Because of this, the technical elements of Endgame come second. The cinematography, CGI, musical scores, and production design almost seem invisible beneath the melodramatic tone the characters have well-projected. But they’re all eye-popping nonetheless, the effects unroll in front of us in a Marvel template we’ve all come to know and love. It’s a challenge to top every preceding Marvel film, but the Russo brothers are always up for the challenge. This is why bringing in the time-travel plot of Endgame is a thing we can let filmmakers play around and for us to feast on.

A revisit to MCU’s best bits

Set aside Butterfly Effect, Back to the Future, Interstellar (and well, maybe Die Hard) references on time travel and let Endgame take its course to fully enjoy the Endgame experience. So before you put all logic into play, it’s good to remind ourselves that this is a comic-book movie; and logic is a fool’s errand.

Time Travel, thanks to Ant Man’s quantum realm, paved the way for the possibility of time travel – a chance to undo Thanos’ deed. But it also paved the way to revisit to the best bits of MCU – the first Avengers film, the intro to Guardians of The Galaxy volume 1, Asgard pre-apocalypse, and even through S.H.I.E.L.D on its early years. The time travel lets the movie reflect on itself while piecing itself together, which circles us back to the question, where were you when these instalments were released? Nostalgic does not even begin to describe it. A fair warning that it may require a second viewing to fully see the film without being blocked by tears.

While it is true that the impact of Endgame lies in its quiet moments, the familiarity of photon blasts, spaceships, orange spheres, and the wakandan cheers (yibambe!) coming all together in the big screen makes your skin jump with joy and triumph. Eleven years of Marvel films have all brought us to this moment, and we’re not sure something of that scale is ever going to happen in our lifetime again. At this moment, we are all geeks.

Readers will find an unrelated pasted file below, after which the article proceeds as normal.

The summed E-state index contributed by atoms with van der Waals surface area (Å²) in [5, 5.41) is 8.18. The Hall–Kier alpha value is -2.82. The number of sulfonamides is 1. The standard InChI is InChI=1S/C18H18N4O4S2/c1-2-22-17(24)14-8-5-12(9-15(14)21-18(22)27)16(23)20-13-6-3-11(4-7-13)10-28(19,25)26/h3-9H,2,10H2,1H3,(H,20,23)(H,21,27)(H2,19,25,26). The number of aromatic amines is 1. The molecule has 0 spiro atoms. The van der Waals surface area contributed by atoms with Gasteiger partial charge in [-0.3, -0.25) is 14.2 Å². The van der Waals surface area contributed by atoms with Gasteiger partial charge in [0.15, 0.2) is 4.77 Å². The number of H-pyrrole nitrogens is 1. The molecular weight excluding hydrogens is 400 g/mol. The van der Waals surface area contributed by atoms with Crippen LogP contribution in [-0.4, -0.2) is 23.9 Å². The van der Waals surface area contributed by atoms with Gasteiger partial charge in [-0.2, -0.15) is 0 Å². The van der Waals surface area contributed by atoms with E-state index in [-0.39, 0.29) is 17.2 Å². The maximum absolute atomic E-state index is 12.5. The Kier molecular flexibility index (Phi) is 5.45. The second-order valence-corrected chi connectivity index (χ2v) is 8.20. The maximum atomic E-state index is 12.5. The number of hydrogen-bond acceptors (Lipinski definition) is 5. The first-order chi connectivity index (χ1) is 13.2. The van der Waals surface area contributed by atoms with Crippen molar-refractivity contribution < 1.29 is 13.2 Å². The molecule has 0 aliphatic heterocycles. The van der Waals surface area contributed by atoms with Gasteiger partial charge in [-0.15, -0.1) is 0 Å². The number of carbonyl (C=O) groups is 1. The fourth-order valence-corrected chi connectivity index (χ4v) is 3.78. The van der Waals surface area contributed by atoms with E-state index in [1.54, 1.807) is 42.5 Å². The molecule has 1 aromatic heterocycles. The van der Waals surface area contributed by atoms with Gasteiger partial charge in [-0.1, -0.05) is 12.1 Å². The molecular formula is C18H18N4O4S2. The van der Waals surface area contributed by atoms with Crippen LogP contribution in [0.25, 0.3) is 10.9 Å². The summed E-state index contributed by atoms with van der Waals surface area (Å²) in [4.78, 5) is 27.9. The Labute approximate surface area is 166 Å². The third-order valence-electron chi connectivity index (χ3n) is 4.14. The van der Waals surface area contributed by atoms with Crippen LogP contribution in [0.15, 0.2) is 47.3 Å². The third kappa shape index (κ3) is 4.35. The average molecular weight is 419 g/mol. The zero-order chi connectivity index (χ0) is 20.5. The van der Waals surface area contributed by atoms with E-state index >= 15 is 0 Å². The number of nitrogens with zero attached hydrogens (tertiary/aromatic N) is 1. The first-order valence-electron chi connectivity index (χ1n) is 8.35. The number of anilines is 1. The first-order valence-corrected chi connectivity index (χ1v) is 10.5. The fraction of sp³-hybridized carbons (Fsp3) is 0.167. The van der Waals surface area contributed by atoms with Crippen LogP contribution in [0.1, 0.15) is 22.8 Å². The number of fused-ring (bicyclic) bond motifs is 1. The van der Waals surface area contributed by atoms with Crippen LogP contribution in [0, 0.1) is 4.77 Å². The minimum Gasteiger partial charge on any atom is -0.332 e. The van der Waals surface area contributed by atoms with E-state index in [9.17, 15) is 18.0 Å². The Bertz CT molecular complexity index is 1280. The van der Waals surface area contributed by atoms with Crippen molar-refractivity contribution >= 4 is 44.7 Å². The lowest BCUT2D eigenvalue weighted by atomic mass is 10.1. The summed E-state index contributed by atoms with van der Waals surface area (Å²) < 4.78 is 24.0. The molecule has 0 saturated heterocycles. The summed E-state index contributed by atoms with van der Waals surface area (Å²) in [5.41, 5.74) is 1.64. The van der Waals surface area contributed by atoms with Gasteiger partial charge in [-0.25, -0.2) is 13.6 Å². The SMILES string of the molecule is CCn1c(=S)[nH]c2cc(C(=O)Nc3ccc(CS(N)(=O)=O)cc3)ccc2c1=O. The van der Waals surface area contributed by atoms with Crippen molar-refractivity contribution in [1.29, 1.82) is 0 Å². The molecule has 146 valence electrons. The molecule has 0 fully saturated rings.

Chris Evans as Captain America. Marvel Studios

It’s not perfect, but let us allow it to be

There is also a certain subtle comical relief in seeing Bruce Banner come into terms with being The Hulk, of Ant-Man wishing he was as famous as the other Avengers, seeing Pepper Potts read about the science of composting, to Captain America battling his force of habit catchphrases. The Avengers: Endgame is an emotional tribute not just to put a cap on the franchise, but to each of the characters we are to say goodbye to. It’s a celebration for the superheroes (and humans) that many of us have grown a decade with. They are there and have gone to remind us that even heroes battle with reflecting their own feelings and what they stand for – and the impact it has when they’ve come in full circle with themselves.

Walking out of the theater, with eyes all red from crying, we all have questions we need to work through. From “Why did Carol Denver get a haircut?” to “Is Thor part of the Guardians of the Galaxy crew now? (and did he really say Asgardians of the Galaxy?)”. Or we may be busy with poking at loopholes, hurried story arcs, fan service bits but all of it will be to remind our elves that Geek culture may never be the same with Avengers: Endgame – and it is only still beginning.